Boy do I have a lot to write… Hopefully it won’t be a drag for you guys. Anyways, I guess I’ll start chronologically. I’m not 100% sure when I left off last time, but I’ll start on the weekend before my lab started.
Like I promised myself, I went back to the Natural History museum that I had found on a bike ride a few days ago; however, it was with an extra twist! Caitlin and Sarah (friends from UT) met me in Paris that same day because they were stopping there on the way to Sarah’s family’s house in the french countryside, so we all went to the natural history museum together! The great thing about this museum (or rather set of museums - it was a big park with various museums such as the evolution museum, geology museum, etc.) is that it’s free for students! So all we did was show our ID and they let us in. The first (out of two) museum that we went to was what they simply called the natural history museum, if I’m not mistaken. This was a pretty small building which consisted of fossils and bones in the typical way that one would imagine. What I liked about this one was that it seemed a lot more educational than what most museums are like - it separated the bones in categories such as primates, marsupials, snakes, etc. and showed you the similarities/differences in bone structures between different species. What I also noticed, which I have never seen, is that they showed you the bones (usually skulls) of the same animal as it grew up, which was very interesting. The other worthy thing to mention (otherwise I’ll write a novel) is the mutations section! It held bones and specimen that were mutated in very cool ways, such as cyclopses, two headed animals, siamese twins (there has to be a more scientific term for that, I feel silly saying that), and other weird mutations. After a ton of bones, we were a bit tired and so (after eating) we made our way to the second museum — the evolution museum.
The evolution museum was super modern and very cool! (Especially when compared to the first museum which was very old and “classical” in the sense that it was all just bones and scientific names… not even descriptions and forget about anything in english.) This one was primarily filled with taxidermy, which was a really nice change because we got to actually see what the animals looked like. Because it was new, it was also a bit more interactive, in the sense that they let you walk around more and get close to things, as well as having some informational movies playing and things like that. What I also found interesting about this museum is that it had a lot of information on how humans are changing biology — a big focus on waste, habitat destruction, and endangered species — all of which was not thrown to you in a guilty way, it was just to raise awareness and give people the facts.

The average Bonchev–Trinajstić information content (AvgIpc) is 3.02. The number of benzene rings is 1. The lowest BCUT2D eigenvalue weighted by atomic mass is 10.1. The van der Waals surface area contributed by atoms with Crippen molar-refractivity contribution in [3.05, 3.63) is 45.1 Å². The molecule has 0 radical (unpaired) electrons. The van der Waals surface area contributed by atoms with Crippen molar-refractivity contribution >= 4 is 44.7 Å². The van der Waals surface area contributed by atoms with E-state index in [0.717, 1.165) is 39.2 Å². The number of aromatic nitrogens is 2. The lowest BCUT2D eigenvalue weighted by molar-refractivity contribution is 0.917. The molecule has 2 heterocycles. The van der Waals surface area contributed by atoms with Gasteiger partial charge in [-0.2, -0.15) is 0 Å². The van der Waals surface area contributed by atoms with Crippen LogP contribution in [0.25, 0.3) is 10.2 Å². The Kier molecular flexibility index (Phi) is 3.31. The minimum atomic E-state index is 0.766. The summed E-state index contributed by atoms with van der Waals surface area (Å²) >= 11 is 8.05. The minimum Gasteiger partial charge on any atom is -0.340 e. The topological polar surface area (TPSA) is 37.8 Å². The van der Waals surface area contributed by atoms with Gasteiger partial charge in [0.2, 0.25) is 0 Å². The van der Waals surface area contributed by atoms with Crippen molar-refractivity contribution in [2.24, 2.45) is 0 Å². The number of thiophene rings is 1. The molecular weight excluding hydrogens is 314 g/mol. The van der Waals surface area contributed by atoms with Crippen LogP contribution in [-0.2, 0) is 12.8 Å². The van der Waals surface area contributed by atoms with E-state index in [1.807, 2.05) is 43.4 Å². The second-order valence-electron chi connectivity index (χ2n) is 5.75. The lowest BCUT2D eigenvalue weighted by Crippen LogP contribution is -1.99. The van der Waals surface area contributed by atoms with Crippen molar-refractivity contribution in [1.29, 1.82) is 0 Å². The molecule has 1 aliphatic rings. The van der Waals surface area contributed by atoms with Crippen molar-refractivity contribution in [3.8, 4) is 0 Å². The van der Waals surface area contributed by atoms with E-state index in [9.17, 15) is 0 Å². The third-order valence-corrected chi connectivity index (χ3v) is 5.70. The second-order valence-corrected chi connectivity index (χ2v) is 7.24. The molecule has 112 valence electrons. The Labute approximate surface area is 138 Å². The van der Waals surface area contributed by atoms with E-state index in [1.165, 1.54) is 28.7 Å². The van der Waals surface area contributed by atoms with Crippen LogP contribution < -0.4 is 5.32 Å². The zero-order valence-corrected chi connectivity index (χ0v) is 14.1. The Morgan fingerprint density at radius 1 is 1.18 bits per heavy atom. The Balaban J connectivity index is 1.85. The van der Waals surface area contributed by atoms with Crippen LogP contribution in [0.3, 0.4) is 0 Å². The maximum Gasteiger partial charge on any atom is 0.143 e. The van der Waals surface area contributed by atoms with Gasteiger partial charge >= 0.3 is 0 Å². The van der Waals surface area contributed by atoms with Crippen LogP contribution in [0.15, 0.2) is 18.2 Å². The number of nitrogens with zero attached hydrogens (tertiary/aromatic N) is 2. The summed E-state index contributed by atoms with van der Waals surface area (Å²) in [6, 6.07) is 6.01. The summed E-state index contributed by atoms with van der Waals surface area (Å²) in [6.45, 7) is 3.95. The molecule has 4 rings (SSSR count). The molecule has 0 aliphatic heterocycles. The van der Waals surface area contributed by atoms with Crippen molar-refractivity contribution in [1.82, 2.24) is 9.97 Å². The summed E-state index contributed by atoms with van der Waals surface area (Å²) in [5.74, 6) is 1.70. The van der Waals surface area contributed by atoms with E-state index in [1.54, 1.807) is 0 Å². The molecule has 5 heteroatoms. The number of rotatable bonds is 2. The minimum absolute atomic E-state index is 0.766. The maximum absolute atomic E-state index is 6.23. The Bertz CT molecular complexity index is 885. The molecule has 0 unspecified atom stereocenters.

I was extremely lucky to be going through these two museums with two insanely smart biology majors, so I essentially got an incredible tour and information about practically all we saw (how they know all these things, I don’t know…). Over all it was very cool and it was a great way of spending 7 hours!
The next day (my last day before work) was very nice and relaxed. I went to the Jardin du Luxembourg again to read and enjoy the beautiful weather, walked around Blvd Saint-Michel, and essentially took advantage of the beautiful day. However, it was not all fun and games! I had to go to the mobile store (the brand is Orange, and is analogous to T-Mobile for example) and try to see how to fix my prepaid SIM card, which was not working correctly. I was a bit worried going in, considering that I had to speak about pretty technical stuff in french, so, like a good nerd, I had gone through a conversation all in my head and prepared the majority of the things that I expected to say ahead of time, which actually helped a lot (otherwise I freeze up and can’t say things that are super easy in french). In the end, it worked out a lot better than I had expected! While I didn’t understand a lot of what he said, I got my point across and understood the gist of what he was saying, resulting in a working SIM card! Yay! The ironic thing is that later that day I went to McDonalds and could not order an ice cream cone… Something which I thought would be much easier. I went to the register and said “Do you have vanilla ice cream in a cone?” (in French of course) and she replied something which I understood zero of, and so I just said “Oui” and she stared at me blankly until I realized that she didn’t give me a yes or no option, haha. Eventually, I managed to walk out with a plastic cup of softserve ice cream which I paid €3 for… Bullshit… Anyways, after hanging around the Latin Quarter, as they say, I rode around on a bike and enjoyed the city. I decided to start going towards the eiffel tower (which I haven’t visited this summer yet) but got distracted by Les Invalides (an old military establishment if I’m not mistaken, but now a war museum) and spent the rest of my afternoon walking around and reading the informational plaques around the giant building. After a while it started to rain so I decided to call it a day.
Anyways, I have finally started lab and have a ton to say about it but this post is insanely long and you guys won’t read it if I include the lab stuff on here too haha so I think I will write a big post on just my experience in my lab tomorrow :).